[ROVERNET - UK] butter fingers

Mike Shaddick mikshdik at ozemail.com.au
Mon Sep 11 07:34:47 BST 2006

If you enjoyed Steve Dibdin's dedication, far beyond the call of duty
in bringing a TC  back from the brink, you might like this tale (in a
very much minor key) of a dropped carburettor bolt.  I wrote this
story  for our local Rover Club magazine.

What do you do when the motor loses power and refuses to go uphill at
all?  Firstly, of course, you rev it like mad, slip the clutch quant
suff and drag the car screaming (literally) up hill to the garage.

You pull off the pipes to the carburettors, switch on the ignition
and watch the freely flowing petrol cascading to the garage floor.
Thanking your lucky stars you are no longer a smoker, a new set of
plugs is fitted.  Everyone knows that seven plugs fit in easily in a
P6B  but the eighth, the one below the brake and clutch fluid tank
will try the patience of a saint.

This is done, but with no discernible improvement.  You knew it all
along really, and you can¹t blame the fuel pump anymore, so now you
decide to bite the bullet and tackle the needles.  Sure enough, one
needle has slipped out of its retaining cap. Taking care to put the
carburettor mounting bolts in a secure place, you screw the needle
back in place, assemble everything, including spring and go for a
test drive.  All goes well for about half a mile, then the engine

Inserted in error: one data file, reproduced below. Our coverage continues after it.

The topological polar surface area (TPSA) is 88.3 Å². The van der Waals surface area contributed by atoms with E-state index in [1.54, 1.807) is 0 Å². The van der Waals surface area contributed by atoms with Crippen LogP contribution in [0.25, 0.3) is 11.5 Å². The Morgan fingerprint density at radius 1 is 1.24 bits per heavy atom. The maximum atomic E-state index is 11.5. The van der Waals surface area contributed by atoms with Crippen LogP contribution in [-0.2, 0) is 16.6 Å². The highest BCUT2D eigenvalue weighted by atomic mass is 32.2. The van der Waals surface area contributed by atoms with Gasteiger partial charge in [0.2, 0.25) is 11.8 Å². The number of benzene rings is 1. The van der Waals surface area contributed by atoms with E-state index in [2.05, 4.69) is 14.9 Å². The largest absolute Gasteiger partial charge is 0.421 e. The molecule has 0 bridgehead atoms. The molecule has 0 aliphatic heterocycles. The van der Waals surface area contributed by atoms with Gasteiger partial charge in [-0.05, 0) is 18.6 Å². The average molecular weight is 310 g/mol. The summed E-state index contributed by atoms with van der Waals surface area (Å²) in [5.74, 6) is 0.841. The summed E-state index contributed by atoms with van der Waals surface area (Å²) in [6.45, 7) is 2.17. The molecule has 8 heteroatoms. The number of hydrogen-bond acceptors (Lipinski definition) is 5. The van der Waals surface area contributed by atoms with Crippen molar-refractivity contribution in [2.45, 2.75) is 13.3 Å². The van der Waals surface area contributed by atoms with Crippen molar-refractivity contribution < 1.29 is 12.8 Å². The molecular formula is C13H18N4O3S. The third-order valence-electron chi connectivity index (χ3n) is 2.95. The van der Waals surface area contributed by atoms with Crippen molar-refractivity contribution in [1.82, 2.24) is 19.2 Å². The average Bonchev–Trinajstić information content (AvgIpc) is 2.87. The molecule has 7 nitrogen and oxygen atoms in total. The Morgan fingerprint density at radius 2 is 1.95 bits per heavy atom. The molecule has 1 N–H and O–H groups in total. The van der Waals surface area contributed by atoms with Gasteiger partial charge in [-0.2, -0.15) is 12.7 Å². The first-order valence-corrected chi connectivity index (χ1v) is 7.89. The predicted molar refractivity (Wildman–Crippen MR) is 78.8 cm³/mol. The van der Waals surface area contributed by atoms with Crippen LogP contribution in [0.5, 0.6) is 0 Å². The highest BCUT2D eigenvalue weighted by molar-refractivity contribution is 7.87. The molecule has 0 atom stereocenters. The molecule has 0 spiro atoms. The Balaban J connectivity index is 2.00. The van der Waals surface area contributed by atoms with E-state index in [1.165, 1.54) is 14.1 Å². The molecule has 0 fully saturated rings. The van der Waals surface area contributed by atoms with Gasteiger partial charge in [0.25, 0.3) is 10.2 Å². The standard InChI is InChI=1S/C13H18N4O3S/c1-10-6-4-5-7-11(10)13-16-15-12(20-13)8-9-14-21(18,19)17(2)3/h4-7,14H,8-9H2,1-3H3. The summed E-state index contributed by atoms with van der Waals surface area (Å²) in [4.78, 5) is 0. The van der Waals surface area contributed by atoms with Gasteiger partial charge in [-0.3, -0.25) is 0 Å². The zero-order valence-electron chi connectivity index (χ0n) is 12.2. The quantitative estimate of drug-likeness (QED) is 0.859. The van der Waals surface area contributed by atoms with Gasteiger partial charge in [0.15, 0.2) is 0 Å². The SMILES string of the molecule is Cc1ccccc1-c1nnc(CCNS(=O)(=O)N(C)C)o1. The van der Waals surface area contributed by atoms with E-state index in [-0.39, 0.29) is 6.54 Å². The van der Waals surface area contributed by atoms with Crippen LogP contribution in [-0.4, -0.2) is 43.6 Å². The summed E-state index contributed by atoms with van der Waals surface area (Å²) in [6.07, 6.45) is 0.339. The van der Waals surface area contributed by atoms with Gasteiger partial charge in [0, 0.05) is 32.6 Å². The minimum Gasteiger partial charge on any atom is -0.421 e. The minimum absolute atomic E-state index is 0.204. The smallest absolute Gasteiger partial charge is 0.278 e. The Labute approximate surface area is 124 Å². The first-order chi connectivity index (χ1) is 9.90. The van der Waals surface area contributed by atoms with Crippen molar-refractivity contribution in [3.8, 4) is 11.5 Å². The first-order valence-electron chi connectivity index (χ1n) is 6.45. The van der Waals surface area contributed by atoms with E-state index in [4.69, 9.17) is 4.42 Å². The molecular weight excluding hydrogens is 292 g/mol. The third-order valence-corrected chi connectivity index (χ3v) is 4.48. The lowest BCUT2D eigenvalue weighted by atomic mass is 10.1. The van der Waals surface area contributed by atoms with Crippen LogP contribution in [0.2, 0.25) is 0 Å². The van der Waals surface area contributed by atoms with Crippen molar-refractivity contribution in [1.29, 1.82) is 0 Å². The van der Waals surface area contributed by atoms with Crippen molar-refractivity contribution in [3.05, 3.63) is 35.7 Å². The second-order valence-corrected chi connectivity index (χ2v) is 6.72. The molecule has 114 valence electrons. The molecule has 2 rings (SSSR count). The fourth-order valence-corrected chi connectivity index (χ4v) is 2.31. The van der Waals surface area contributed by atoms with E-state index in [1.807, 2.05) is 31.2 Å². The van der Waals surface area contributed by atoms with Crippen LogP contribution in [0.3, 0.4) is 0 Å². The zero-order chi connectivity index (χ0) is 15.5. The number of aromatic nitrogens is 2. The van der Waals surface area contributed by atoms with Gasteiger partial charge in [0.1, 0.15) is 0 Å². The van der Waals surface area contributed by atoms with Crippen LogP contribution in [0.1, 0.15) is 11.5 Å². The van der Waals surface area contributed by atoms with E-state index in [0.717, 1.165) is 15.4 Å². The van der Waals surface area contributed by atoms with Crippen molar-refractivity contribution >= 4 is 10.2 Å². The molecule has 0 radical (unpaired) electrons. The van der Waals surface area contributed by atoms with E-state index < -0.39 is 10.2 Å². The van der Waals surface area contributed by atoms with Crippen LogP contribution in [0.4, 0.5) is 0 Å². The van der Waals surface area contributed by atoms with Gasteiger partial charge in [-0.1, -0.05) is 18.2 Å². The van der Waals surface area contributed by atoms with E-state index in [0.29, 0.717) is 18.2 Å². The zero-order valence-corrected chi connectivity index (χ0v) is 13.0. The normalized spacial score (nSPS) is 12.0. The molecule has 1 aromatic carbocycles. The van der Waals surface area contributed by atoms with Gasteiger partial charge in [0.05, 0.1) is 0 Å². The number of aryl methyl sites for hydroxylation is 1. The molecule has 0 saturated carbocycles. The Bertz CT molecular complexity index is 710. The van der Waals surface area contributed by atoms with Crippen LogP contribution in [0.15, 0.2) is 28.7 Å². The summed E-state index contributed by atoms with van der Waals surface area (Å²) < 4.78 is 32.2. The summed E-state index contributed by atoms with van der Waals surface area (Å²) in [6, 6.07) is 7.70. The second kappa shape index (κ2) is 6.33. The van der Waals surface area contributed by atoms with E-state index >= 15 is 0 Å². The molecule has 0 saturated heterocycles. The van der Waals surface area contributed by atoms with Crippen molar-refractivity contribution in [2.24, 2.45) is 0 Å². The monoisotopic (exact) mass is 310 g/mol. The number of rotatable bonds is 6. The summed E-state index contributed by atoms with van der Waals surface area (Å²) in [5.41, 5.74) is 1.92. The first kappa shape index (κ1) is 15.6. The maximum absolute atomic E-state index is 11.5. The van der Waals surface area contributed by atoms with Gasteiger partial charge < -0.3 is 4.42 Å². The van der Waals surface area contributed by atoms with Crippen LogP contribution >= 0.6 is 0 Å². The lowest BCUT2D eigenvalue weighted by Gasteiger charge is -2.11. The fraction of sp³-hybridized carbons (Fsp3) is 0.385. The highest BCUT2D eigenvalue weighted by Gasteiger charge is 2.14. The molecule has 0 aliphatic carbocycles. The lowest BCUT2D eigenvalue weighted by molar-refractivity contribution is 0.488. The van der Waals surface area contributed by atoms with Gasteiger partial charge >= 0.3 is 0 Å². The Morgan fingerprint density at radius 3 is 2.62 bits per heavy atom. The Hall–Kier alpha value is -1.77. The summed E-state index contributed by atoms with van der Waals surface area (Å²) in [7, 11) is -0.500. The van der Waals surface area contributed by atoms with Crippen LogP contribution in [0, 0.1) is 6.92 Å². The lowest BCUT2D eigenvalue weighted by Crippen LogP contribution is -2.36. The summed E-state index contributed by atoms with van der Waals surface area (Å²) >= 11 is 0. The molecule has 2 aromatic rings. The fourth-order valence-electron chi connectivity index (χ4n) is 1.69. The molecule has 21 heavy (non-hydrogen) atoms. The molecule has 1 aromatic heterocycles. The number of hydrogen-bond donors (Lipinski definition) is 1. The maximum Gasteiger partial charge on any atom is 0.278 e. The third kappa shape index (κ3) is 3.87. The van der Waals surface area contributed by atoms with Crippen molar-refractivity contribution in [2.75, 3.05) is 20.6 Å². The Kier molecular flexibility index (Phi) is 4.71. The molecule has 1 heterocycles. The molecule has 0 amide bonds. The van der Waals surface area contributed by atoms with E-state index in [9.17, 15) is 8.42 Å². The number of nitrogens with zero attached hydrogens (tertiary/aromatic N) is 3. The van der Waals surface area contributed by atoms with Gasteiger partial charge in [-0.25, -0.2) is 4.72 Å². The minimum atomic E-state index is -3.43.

runs out a breath again.  Carb off (you know which is the offending
item now) and, much to the delight of passing ankle biters (this is
outside a primary school at four in the afternoon), you drop the
needle, drop the spring (fortunately on the grass), pick up the
needle, pick up the spring, screw the whole thing together and
scuttle back home.

Time to get serious about that needle.  The carb is unscrewed yet
again and the offending needle, spring and cap are reassembled
"properly". With a little help from your friends  and aided by a
teeny tiny drop of solder, the needles are set more or less properly.
Now to put the carb back together.  Two of the bolts fall right in
the mounting holes.  The third gets dropped by clumsy fingers and can
be seen lying on top of the inlet manifold and under the air cleaner.
Air cleaner is off in a matter of moments and  there lies the errant
bolt, on top of the manifold and within easy reach of a set of long
tweezers.  Life should be so easy.  The bolt slips from the grasp of
the tweezers.  As you know, the inlet manifold on the Buick / Rover
V8 has obviously been designed by the same spiteful person as
configured the rear  brakes of a P6.  The manifold has been cast with
holes big enough to drop a bolt right through, but small enough to
prevent questing fingers following the bolt.

This has all the makings of a long evening.  Using a lamp and a
mirror, it is possible to sight the bolt, lying on the floor of the
valley, out of reach of the tweezers and not responsive to any number
of bits of wire (some with hooks or loops).  Well, tis said  that
necessity  is the mother of invention. Hanging on the garage wall is
a wide, toothed, fan belt belonging my wife¹s car.  Out comes the
Stanley Knife and with slash, there goes a very gallant fan belt.
Following the progress with the mirror (actually a wing mirror spare)
lying up against the bulkhead / firewall, the belt is shoved into the
valley from the front of the engine.  With several slips and false
starts and much general fiddling about, the bolt is coaxed ever
further back until that magic moment when it can be grabbed by the

Putting the bolt back  in and tightening all three, refitting the air
filter and lubricating the dash pots is all a bit of an anti climax.
Explaining the severed fan belt to Gill is another issue.


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